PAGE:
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'Maali Rising'-Artists Concept

A Developer's Percent for Public Art Project

Maali Rising

Maalinup is the Place of the Black Swan, which acknowledges the location of the Bel Eyre Motel in Belmont, on the Swan River.

This sculpture is based on the Black Swan and the Marri Eucalyptus Tree.

Maali (The Black Swan), lives on the Derbari Yerrigan (Swan River).
Although the Black Swan is found in wetlands throughout Australia, this graceful bird has had a special association with Western Australia from the earliest times.

According to Nyungar belief, the Swan River was created when a serpent-like creature known as the Waugal left its cave in the hills, carving out the Swan Valley, river and land as it journeyed west to the ocean. The Nyungar people hold great respect for the river as being the giver of life.

The Nyungar name for the black swan is Maali, and its colour also features in one of their Dreaming stories. However, it was not until the voyages of Dutch explorers to the Great South Land in the 17th century that the existence of Black Swans was reported to the rest of the world. Until then people in Europe believed that all swans were white.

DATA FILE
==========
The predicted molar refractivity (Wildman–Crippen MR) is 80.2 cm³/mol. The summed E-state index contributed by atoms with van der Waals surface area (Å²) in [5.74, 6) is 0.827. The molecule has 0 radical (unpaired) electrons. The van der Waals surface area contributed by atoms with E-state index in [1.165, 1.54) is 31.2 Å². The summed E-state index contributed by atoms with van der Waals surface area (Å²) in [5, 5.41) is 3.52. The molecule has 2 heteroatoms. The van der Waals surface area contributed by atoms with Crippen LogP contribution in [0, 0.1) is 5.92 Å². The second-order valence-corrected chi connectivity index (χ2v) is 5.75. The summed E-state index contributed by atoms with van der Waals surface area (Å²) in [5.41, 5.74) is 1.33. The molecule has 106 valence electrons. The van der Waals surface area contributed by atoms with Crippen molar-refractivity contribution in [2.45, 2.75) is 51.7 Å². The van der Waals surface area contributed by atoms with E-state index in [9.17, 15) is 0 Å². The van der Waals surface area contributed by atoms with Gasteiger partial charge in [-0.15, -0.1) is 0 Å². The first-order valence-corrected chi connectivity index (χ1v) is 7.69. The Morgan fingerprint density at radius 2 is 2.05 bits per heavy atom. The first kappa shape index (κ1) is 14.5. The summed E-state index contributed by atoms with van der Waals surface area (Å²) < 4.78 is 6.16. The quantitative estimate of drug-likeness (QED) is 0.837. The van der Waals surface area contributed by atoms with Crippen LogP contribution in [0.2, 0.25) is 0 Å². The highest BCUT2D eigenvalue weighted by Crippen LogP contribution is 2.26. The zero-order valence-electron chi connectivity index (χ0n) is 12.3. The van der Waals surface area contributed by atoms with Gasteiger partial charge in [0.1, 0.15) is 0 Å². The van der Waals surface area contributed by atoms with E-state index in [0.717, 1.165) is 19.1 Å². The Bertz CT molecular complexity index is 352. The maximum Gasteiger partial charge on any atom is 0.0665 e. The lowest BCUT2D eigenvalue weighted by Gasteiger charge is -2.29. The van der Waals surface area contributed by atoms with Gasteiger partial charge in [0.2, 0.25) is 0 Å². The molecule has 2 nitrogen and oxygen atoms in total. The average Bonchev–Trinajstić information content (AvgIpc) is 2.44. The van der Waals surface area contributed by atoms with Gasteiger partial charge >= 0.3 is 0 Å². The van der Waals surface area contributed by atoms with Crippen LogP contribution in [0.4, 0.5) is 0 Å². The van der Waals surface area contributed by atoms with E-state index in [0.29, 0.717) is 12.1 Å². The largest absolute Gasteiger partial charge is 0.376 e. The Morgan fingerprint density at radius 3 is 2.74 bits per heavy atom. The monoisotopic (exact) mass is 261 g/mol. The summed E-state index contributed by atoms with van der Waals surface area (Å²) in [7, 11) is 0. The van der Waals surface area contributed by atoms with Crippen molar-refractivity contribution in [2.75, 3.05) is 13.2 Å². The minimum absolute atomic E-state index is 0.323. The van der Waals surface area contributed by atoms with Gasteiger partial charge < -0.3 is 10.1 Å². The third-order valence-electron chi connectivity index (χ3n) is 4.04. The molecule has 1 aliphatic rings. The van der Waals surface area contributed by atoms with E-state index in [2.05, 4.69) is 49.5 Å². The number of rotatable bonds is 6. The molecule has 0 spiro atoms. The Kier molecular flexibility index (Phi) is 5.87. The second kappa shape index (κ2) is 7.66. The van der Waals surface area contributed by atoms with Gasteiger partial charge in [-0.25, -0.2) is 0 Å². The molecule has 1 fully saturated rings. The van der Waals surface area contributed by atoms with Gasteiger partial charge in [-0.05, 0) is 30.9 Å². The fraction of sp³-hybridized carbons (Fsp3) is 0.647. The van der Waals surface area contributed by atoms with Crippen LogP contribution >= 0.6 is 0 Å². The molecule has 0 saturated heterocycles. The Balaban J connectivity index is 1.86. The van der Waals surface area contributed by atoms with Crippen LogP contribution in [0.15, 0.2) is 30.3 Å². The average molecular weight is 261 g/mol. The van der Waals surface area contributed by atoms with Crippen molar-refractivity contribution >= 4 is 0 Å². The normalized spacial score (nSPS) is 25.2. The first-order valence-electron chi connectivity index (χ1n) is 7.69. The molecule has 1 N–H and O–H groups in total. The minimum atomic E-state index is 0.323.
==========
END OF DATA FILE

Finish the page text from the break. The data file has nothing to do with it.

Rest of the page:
The sculpture expresses the significance of the Black Swan to this part of the world and particularly this location in Perth, named by the first Europeans, and particularly the Dutch explorer Willem de Vlamingh as the Swan River and subsequently continued by the British colonists as The Swan River Colony.

The Black Swan became a recognised symbol of the new Colony, appearing on government papers, bank notes, postage stamps and other publications such as the Swan River Guardian.

The Black Swan was also used on the original State Crest, which was used prior to the granting of the Warrant for the State Coat of Arms. This Crest sometimes incorporated the motto: "Cygnus insignis", which means "noted for swans". Subsequently the Black Swan was incorporated into the design of the State Badge, the State Seal, the State Coat of Arms and Commonwealth Coat of Arms.

We took direction from our client who expressed a desire for an artwork that was iconic and quintessentially West Australian. Having researched this exhaustively, we settled on the Black Swan as being the most arresting WA symbol of all.

We set out to create something visually beautiful which would capture the attention of guests of the Motel and passers-by alike, on the Great Eastern Highway. The sculpture has also been designed to present an ever changing arrangement of fluid shapes as the observer moves. Ultimately we hope to create an awareness of the plight of the Black Swan as it struggles to survive in the midst of so much urban development.

The overall finished height for the sculpture is 9 meters, formed in Powedered Costed Steel and abraded copper.

Charles Smith & Joan Walsh-Smith
Smith Sculptors
April 2017



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